Please Mr President hear us.

Make your government as small as possible so that it can become more transparent and less wasteful. Large amounts of government money in circulation stifles the private economy. It is this economy that contributes to the treasury in terms of taxes. The people who win government tenders pay peanuts to their workers, do shoddy jobs, bribe the government inspectors and pocked huge sums of money for their personal use. The jobs they create are unskilled at best and temporal at worst. Worst of all is that these contractors are your political party praise singers! If these tenders were really open and transparent, why is it that those who oppose the government are unlikely to win them?
Mr President, you do know of some of your friends and relatives who have benefitted from these schemes.
Now that I have asked you not to take IMF money, I am going to show you how you can raise your own money.

1. Save 2% of GDP.

Create an account where no matter what happens, this year you save at least $450 million. This money ought to go into a reserve account and to make sure that future governments do not raid this ‘war chest,’ enact this into law. This money should never be touched except when there is a real global economical crisis or a terrible natural disaster has hit Zambia.

2. Trim the government.

It is not the existing civil servants that must be retrenched, it is your ministers and their accompanying ‘furniture.’ Cabinet ministers are a huge drain on the treasury. They will have several vehicles which need to be maintained, fuel costs, housing costs, air travel, conferences, workshops &c.

3. Decentralise and invest in smart government.

The Zambian people are surreptitiously taxed through spending on travel from one place to another to get their business done. One has to travel from Chingola to Ndola, from Nyimba to Chipata, from Sesheke to Mongu to get to a Ministry of Lands office! These are enormous distances.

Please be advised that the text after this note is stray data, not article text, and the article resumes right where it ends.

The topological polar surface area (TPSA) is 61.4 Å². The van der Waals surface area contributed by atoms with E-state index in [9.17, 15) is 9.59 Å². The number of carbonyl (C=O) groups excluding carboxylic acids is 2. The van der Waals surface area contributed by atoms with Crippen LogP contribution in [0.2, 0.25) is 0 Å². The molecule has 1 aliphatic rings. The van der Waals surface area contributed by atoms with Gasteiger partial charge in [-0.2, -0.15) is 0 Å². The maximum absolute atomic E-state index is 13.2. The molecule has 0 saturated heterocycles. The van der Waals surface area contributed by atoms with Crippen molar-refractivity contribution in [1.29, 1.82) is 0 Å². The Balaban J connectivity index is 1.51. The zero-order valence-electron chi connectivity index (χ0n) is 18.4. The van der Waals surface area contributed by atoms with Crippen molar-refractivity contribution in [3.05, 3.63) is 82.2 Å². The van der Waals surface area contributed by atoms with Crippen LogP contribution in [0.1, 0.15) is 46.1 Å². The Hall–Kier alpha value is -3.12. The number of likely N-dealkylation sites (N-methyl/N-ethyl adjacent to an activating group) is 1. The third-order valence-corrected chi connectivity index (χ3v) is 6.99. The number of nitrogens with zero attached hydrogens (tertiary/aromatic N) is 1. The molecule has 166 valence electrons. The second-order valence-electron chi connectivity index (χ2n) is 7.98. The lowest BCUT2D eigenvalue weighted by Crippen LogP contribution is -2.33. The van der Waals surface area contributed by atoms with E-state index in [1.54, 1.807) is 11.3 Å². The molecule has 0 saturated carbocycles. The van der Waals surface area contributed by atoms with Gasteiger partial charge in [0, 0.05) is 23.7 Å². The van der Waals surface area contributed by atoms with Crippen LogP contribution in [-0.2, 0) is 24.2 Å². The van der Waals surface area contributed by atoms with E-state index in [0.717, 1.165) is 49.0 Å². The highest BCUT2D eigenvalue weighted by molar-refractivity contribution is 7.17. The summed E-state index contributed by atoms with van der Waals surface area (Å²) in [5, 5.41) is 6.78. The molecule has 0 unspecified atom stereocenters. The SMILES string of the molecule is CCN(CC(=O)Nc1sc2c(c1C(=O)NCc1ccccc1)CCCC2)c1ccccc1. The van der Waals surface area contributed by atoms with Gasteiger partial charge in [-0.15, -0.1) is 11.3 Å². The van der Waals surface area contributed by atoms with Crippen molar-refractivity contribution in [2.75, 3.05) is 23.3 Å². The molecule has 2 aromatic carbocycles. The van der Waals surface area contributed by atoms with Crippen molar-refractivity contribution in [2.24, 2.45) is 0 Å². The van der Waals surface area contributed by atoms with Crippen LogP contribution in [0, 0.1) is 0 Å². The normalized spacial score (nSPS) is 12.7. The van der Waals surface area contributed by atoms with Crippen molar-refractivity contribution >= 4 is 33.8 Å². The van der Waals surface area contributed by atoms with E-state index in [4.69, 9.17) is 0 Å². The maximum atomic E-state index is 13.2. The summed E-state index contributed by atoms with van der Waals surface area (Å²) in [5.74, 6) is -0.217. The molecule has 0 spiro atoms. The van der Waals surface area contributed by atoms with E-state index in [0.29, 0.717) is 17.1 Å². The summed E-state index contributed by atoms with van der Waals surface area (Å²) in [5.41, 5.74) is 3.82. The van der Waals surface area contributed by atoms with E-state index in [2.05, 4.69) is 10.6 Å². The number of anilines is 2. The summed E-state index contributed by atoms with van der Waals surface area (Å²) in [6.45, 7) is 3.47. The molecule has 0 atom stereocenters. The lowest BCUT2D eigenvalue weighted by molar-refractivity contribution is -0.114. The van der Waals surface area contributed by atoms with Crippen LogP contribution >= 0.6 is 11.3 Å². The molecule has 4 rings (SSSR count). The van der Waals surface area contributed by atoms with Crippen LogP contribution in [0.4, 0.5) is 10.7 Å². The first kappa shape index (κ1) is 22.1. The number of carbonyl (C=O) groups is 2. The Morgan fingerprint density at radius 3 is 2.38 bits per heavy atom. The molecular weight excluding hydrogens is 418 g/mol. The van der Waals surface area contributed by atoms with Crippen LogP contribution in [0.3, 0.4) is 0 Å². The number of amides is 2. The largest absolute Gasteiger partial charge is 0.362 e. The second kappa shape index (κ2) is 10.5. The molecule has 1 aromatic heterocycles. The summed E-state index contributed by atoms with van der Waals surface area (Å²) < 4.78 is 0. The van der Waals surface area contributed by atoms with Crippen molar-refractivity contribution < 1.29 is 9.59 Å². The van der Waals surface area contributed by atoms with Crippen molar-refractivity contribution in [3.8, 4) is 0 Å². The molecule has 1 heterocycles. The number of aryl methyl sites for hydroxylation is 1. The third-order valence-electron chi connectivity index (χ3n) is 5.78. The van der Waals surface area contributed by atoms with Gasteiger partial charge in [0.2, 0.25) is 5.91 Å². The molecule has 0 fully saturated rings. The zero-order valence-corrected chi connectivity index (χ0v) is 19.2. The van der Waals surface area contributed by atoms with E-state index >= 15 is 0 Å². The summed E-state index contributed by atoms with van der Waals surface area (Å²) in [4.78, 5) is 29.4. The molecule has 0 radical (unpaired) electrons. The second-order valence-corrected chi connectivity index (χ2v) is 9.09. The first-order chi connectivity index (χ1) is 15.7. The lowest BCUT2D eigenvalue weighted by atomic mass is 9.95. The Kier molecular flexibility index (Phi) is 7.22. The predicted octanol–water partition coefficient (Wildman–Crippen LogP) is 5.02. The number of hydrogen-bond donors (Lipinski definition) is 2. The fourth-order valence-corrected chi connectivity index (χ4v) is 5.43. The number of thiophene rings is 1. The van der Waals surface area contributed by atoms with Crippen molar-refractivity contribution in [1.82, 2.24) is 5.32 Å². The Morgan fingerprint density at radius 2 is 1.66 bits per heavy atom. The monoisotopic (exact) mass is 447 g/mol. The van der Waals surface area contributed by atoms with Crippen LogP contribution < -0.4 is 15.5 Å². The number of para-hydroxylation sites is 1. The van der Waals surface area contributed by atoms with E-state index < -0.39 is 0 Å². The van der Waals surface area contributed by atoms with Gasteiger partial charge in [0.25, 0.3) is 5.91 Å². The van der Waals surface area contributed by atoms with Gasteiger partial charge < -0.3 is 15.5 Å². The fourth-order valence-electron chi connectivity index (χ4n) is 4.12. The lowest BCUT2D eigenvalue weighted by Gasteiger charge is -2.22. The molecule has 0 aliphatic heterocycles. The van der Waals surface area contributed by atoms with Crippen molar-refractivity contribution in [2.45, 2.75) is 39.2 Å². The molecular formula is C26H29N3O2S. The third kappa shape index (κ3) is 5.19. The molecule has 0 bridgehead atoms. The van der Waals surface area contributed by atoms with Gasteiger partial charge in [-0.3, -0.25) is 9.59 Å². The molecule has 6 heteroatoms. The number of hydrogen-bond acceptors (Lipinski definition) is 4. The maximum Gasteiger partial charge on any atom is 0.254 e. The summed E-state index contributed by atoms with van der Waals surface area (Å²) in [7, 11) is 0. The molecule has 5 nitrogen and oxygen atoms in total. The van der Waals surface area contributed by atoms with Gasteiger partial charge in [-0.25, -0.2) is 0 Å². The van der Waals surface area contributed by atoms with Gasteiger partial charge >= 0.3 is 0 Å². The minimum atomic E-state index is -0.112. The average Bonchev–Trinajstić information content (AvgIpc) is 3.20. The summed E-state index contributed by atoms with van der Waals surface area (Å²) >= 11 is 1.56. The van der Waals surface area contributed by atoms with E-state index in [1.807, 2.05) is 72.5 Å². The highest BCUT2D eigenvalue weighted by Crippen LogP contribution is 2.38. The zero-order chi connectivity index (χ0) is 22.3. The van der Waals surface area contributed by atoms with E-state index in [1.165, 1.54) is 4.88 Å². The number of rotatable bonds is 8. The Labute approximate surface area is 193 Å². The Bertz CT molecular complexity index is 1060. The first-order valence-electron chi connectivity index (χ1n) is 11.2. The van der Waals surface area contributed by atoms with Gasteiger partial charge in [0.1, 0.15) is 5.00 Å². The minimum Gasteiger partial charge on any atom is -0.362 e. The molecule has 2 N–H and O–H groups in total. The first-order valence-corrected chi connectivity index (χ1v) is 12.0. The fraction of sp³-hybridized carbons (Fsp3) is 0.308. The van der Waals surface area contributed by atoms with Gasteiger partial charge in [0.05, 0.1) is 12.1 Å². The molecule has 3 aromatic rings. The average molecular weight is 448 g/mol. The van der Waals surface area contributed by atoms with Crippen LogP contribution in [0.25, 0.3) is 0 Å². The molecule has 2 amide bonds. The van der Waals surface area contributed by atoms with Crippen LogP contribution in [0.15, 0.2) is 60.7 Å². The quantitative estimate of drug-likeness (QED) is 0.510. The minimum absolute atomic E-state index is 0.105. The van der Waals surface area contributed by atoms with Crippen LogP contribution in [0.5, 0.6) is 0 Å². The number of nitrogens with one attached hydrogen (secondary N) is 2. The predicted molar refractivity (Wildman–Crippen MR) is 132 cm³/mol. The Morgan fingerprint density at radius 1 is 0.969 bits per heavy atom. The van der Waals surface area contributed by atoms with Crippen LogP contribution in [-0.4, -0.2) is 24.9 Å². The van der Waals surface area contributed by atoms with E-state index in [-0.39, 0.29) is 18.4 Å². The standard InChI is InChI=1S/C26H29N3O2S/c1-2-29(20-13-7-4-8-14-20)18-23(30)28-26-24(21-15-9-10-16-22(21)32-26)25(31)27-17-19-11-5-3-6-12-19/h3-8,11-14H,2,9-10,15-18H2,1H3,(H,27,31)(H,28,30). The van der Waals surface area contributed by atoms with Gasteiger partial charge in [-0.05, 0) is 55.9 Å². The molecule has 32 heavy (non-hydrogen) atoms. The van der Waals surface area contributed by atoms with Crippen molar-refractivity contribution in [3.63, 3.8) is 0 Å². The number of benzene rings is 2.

4. Do not spend what you do not have.

While borrowing is inevitable, never borrow for consumption. Do a business plan with projected forecasts as to how a project will pay for itself. There is no doubt that schools are a very good investment in the future generations, though that may not be obvious in monetary terms, but other projects need to be weighed. How many hospitals does Zambia need? Can you justify spending millions of dollars building hospitals that are so substandard, poorly equipped and scarcely manned and therefore, shunned by the citizens in preference to private institutions? These are white elephants, costly and not of any real use.

5. Private-Public partnerships.

This is where the future of the economy rests. Let the government co-operate with proven private enterprises. Right now the country needs a national air carrier. There are Zambians running airlines already and the government can support them to expand. I believe that it was wrong for the MMD government to let Zambian Airways go under just because of personal issues. It was not in the national interest to allow that company to fold. The US government bailed out private motor car manufacturing companies. The UK government is helping the private Indian owned Tata Steel because it is in UK national interest.